A call for a plebiscite to remove alcohol restrictions in Fort Simpson still awaits territorial action, nine months after a petition was presented to village councillors.
Fort Simpson requires a response from the finance minister, Caroline Wawzonek – whose department controls liquor restrictions in the territory – in order to proceed.
Mayor Sean Whelly said the village is now dealing with confusion around a misinterpretation of a section of the NWT Liquor Act that relates to the appointment of a returning officer to oversee such a plebiscite.
Section 46  of the Act states: “The Minister shall appoint a returning officer for a plebiscite.”
However, a later subsection states: “The returning officer has the powers and may perform the duties of a returning officer appointed under the Local Authorities Elections Act.”
Those two paragraphs appear to have generated confusion about the process by which a returning officer is appointed. The second mentions the Local Authorities Elections Act, but appears only to do so in describing the returning officer’s powers and duties, rather than how the officer is appointed.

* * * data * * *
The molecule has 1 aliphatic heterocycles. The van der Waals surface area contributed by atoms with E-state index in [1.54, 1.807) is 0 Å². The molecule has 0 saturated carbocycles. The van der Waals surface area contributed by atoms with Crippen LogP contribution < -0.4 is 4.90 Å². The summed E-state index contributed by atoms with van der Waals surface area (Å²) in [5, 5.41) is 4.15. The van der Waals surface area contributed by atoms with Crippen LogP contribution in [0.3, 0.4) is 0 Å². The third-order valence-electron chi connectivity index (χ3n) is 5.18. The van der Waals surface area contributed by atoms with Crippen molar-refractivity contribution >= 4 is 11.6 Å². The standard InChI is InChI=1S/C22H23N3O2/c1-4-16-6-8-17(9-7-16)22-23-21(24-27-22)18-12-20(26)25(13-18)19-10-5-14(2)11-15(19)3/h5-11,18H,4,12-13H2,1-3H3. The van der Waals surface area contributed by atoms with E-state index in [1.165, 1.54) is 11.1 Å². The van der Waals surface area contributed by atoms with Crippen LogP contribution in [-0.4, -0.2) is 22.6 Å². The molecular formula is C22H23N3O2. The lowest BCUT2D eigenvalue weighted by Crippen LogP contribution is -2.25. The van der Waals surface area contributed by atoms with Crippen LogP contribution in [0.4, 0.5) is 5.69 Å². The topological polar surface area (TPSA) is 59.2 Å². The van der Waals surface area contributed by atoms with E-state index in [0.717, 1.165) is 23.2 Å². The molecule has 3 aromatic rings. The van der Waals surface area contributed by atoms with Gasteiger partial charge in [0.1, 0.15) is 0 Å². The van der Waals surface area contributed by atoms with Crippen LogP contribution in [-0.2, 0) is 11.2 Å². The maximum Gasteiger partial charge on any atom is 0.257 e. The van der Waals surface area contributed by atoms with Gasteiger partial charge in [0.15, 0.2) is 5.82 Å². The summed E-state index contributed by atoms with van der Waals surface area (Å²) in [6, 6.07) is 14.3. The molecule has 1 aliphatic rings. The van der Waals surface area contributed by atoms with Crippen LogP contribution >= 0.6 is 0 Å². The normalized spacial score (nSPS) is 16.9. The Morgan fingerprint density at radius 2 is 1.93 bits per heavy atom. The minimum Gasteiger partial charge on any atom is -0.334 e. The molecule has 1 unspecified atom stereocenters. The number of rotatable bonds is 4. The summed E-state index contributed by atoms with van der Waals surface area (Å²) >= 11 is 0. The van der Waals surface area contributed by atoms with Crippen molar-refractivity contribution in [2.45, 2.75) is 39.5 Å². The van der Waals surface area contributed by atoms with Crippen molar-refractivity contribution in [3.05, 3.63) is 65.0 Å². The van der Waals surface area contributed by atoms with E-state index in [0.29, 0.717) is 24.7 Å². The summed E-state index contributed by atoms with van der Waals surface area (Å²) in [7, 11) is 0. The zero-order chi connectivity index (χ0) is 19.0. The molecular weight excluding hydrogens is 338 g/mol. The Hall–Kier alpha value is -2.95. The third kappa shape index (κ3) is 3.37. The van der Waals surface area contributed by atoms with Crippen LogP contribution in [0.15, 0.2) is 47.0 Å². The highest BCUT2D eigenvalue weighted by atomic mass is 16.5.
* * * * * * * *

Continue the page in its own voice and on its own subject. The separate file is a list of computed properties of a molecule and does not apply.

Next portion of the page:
“I think it’s just overthinking it,” said Whelly.
In a letter to Suzanne Hanna, manager of liquor enforcement at the Department of Finance, Whelly said the village would be looking to the territorial government for a legal opinion.
“The village believes it has done everything it needs to do to proceed with this plebiscite and believes that the minister should now directly appoint a returning officer to begin the plebiscite process,” the letter states.
Les Wright, who went door-to-door in the community and collected approximately 150 signatures for a petition to trigger a plebiscite, believes the process should have been much faster.
Wright acknowledged the pandemic had slowed proceedings, but said he understood everything had been in place for a plebiscite by June – yet nothing had happened.
“Now, it seems to be at a standstill again,” he said. “The village council is saying [the returning officer] is the government’s responsibility; the government is telling them it’s their responsibility.”
Whelly said the village hadn’t received a response from the department by the end of Friday. The department did not return a request for comment by the time of publication.
Wright believes the community wants to get rid of the current system of rationing. At the moment, Fort Simpson residents have a daily limit of:
- three 375-ml containers of spirits and 12 containers of beer; or
- three 375-ml containers of spirits and two bottles of wine; or
- two bottles of wine (max two litres) and 12 containers of beer; or
- one bottle of wine and 24 containers of beer.